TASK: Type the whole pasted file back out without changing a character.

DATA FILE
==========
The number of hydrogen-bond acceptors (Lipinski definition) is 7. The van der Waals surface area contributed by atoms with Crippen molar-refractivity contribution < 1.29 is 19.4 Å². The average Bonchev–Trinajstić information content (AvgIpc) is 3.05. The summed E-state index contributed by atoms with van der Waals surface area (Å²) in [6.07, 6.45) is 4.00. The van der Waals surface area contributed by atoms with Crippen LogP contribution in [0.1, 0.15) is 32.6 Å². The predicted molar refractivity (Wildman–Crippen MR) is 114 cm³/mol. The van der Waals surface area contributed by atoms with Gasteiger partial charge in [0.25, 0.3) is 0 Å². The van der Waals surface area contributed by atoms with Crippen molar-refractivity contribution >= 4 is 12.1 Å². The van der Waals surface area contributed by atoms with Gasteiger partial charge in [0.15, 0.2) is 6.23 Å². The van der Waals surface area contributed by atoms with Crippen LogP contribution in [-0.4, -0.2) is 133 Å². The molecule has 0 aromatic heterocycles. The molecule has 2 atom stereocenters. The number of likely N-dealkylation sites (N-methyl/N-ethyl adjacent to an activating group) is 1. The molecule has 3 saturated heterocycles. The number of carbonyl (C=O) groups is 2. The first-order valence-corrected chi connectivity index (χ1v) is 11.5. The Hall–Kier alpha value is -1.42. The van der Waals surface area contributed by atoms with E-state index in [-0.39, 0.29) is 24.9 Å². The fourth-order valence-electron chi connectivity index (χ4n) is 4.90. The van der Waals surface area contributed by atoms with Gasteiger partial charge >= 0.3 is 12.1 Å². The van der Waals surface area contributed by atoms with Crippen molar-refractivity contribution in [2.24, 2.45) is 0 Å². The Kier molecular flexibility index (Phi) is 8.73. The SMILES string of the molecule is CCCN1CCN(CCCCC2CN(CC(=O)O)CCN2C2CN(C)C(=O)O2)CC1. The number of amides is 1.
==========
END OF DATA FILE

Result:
The number of hydrogen-bond acceptors (Lipinski definition) is 7. The van der Waals surface area contributed by atoms with Crippen molar-refractivity contribution < 1.29 is 19.4 Å². The average Bonchev–Trinajstić information content (AvgIpc) is 3.05. The summed E-state index contributed by atoms with van der Waals surface area (Å²) in [6.07, 6.45) is 4.00. The van der Waals surface area contributed by atoms with Crippen LogP contribution in [0.1, 0.15) is 32.6 Å². The predicted molar refractivity (Wildman–Crippen MR) is 114 cm³/mol. The van der Waals surface area contributed by atoms with Gasteiger partial charge in [0.25, 0.3) is 0 Å². The van der Waals surface area contributed by atoms with Crippen molar-refractivity contribution >= 4 is 12.1 Å². The van der Waals surface area contributed by atoms with Gasteiger partial charge in [0.15, 0.2) is 6.23 Å². The van der Waals surface area contributed by atoms with Crippen LogP contribution in [-0.4, -0.2) is 133 Å². The molecule has 0 aromatic heterocycles. The molecule has 2 atom stereocenters. The number of likely N-dealkylation sites (N-methyl/N-ethyl adjacent to an activating group) is 1. The molecule has 3 saturated heterocycles. The number of carbonyl (C=O) groups is 2. The first-order valence-corrected chi connectivity index (χ1v) is 11.5. The Hall–Kier alpha value is -1.42. The van der Waals surface area contributed by atoms with E-state index in [-0.39, 0.29) is 24.9 Å². The fourth-order valence-electron chi connectivity index (χ4n) is 4.90. The van der Waals surface area contributed by atoms with Gasteiger partial charge >= 0.3 is 12.1 Å². The van der Waals surface area contributed by atoms with Crippen molar-refractivity contribution in [2.24, 2.45) is 0 Å². The Kier molecular flexibility index (Phi) is 8.73. The SMILES string of the molecule is CCCN1CCN(CCCCC2CN(CC(=O)O)CCN2C2CN(C)C(=O)O2)CC1. The number of amides is 1.